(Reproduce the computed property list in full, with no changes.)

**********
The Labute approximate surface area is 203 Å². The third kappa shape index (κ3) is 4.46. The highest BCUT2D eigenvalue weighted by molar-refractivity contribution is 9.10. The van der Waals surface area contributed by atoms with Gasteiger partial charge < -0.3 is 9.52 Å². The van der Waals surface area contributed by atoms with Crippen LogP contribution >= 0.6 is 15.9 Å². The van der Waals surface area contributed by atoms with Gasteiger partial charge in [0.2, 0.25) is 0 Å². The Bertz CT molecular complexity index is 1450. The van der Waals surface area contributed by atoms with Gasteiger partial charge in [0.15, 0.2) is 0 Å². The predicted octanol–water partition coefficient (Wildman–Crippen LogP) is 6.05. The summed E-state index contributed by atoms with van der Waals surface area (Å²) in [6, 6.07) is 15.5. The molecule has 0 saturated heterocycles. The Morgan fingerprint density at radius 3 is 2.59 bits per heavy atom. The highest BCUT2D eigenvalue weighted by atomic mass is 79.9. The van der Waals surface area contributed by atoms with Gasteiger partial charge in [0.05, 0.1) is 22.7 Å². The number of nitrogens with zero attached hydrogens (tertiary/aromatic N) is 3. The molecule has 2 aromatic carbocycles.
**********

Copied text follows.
The Labute approximate surface area is 203 Å². The third kappa shape index (κ3) is 4.46. The highest BCUT2D eigenvalue weighted by molar-refractivity contribution is 9.10. The van der Waals surface area contributed by atoms with Gasteiger partial charge < -0.3 is 9.52 Å². The van der Waals surface area contributed by atoms with Crippen LogP contribution >= 0.6 is 15.9 Å². The van der Waals surface area contributed by atoms with Gasteiger partial charge in [0.2, 0.25) is 0 Å². The Bertz CT molecular complexity index is 1450. The van der Waals surface area contributed by atoms with Gasteiger partial charge in [0.15, 0.2) is 0 Å². The predicted octanol–water partition coefficient (Wildman–Crippen LogP) is 6.05. The summed E-state index contributed by atoms with van der Waals surface area (Å²) in [6, 6.07) is 15.5. The molecule has 0 saturated heterocycles. The Morgan fingerprint density at radius 3 is 2.59 bits per heavy atom. The highest BCUT2D eigenvalue weighted by atomic mass is 79.9. The van der Waals surface area contributed by atoms with Gasteiger partial charge in [0.05, 0.1) is 22.7 Å². The number of nitrogens with zero attached hydrogens (tertiary/aromatic N) is 3. The molecule has 2 aromatic carbocycles.